Richard North, 03/09/2019  
 


From his statement in front of Number 10 yesterday, Alexander Boris de Pfeffel Johnson (pictured) seems convinced that the UK "will get a deal at that crucial summit in October".

This comes from a man holding the office of prime minister, who is thus ultimately responsible for the conduct of negotiations between the UK and the EU-27. So it is absolutely staggering to find that he is advancing a scenario which, on the basis of the most fundamental procedural grounds, simply cannot happen.

Looking at this in the round, it is fairly logical to assume that in order for there to be an agreement, there must be a negotiation. And, in the case of Article 50 negotiations, this is indeed the case, with the procedure being set out in Article 218 of the Treaty of the Functioning of the European Union.

No matter what the wishes of the parties, there are no short-cuts. If the procedure is not followed, nothing legally valid can follow. Mrs Merkel, Emmanuel Macron and Johnson could not, for instance, meet together and forge an agreement. Negotiated outside the framework of Art 218, it would have no legal effect.

And the point is that the relevant article does not allow for direct negotiations between the EU-27 and the exiting state – in this case the UK.

As we have already seen in the progress of the talks to date, the Council has certain specific roles. It authorises the opening of negotiations, adopts negotiating directives (the mandate) and then, once negotiations have been completed, authorises the signing of agreements and takes the necessary measures to conclude them.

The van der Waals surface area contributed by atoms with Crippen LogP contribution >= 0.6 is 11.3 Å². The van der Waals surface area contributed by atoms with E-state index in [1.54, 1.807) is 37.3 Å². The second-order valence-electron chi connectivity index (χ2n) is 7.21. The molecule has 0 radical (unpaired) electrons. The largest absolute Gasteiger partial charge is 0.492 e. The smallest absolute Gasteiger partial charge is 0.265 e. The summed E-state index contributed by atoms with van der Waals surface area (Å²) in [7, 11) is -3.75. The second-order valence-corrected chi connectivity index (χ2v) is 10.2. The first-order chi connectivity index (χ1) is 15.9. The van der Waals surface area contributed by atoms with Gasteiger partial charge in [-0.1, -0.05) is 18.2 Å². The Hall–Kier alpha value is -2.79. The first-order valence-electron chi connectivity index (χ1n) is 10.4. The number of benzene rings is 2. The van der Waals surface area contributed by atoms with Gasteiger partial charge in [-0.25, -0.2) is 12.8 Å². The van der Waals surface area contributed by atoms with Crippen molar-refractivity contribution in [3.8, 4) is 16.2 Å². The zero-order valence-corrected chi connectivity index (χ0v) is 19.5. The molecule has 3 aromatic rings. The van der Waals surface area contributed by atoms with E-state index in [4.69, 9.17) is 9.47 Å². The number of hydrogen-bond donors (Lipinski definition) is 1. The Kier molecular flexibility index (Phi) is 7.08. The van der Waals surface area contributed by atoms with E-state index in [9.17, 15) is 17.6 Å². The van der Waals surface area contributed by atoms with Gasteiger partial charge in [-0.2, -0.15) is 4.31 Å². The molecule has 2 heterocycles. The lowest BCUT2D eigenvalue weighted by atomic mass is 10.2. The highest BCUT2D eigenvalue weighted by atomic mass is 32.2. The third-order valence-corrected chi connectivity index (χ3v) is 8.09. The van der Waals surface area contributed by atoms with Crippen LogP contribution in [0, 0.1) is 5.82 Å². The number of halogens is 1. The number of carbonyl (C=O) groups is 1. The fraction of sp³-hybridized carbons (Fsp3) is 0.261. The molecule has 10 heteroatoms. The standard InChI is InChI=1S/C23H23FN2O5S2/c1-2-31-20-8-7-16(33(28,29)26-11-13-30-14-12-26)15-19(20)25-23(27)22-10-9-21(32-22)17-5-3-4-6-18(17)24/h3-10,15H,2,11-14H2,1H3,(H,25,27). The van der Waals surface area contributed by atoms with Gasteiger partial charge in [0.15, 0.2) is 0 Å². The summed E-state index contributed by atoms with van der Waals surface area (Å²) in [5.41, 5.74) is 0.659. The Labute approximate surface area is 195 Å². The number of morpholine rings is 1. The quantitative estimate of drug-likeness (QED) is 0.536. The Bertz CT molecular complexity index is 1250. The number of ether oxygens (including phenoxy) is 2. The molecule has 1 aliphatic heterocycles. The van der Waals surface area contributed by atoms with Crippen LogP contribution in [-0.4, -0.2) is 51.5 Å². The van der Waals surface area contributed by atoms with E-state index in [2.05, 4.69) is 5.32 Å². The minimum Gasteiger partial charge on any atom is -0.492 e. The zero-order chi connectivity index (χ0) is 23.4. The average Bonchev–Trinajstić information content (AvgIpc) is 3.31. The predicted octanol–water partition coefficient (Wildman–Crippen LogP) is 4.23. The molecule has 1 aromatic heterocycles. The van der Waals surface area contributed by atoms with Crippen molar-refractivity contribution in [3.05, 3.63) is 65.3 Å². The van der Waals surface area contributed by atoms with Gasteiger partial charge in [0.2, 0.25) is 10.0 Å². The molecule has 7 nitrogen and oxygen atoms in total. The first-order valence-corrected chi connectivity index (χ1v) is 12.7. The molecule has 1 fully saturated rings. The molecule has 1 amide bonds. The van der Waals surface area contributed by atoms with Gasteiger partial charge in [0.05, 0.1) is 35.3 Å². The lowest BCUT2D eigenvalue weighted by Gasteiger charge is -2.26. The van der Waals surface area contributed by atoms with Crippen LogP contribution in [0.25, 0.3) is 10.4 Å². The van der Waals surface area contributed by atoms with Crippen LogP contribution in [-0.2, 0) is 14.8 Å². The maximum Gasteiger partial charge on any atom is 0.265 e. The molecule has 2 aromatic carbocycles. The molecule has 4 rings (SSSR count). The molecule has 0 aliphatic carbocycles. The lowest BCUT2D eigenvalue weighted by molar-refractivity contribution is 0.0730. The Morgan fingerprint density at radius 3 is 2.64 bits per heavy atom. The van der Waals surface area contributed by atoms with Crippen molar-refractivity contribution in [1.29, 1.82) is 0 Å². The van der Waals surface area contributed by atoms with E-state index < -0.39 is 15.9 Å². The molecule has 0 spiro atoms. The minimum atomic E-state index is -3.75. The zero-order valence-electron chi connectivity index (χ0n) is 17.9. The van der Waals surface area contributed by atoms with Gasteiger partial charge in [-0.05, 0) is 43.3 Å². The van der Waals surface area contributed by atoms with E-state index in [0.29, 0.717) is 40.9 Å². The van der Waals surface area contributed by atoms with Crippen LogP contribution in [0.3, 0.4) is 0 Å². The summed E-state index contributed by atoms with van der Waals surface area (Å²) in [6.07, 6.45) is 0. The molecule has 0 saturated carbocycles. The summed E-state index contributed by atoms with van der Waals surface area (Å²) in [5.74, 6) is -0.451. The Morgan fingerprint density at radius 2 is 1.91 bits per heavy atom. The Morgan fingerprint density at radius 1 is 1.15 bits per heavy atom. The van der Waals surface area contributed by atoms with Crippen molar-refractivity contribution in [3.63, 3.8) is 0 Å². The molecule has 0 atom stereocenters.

In terms of the conduct of the negotiations, the Council and the Commission nominate the Union negotiator or the head of the Union's negotiating team and it is he (in this case Michel Barnier) who carries out the talks. Only when he is satisfied that the terms of his mandate have been met, will he, with parties concerned, draft a formal agreement which he will forward to the Council with a recommendation for adoption.

Once the Council authorises the signing, the agreement must be ratified by both the Westminster and European Parliaments.

The current negotiating directives were published on 22 May 2017 and form the basis of Barnier's working instructions, alongside the European Council's guidelines, which were published on 29 April 2017.

Crucially, M. Barnier must keep within the terms of the directives and guidelines. He has no discretion in this and, should he want (or be required) to move outside them, he must seek formal revisions. And in particular, he must respect the "core provisions" of his guidelines, not least of which is the requirement that any agreement must "preserve the integrity of the Single Market".

Under the procedures set out, therefore, it is a given that any new round of negotiations between the UK and the EU-27 must be initiated by the UK as a formal proposal addressed to the Union's chief negotiator, who is (still) responsible for the conduct of the negotiations. Procedurally, they cannot be initiated by the UK at European Council level, as between Johnson, Donald Tusk and the EU-27.

However, even then it is not that simple. Johnson has rejected the Withdrawal Agreement finalised between Mrs May's government and the EU-27, and the new demands he is making would set any subsequent agreement outside the framework of the existing negotiating guidelines, by breaching the requirement to maintain the integrity of the Single Market.

Before Barnier could consent to a new round of negotiations, therefore, he would have to go back to the Commission to ask them to frame a proposal for amended guidelines and directives, to put for approval to the European Council. Even if there was a willingness to do this (and there isn't), this has not been done, and there are no proposals in the pipeline. On these grounds alone, there could be no re-opening of the negotiations.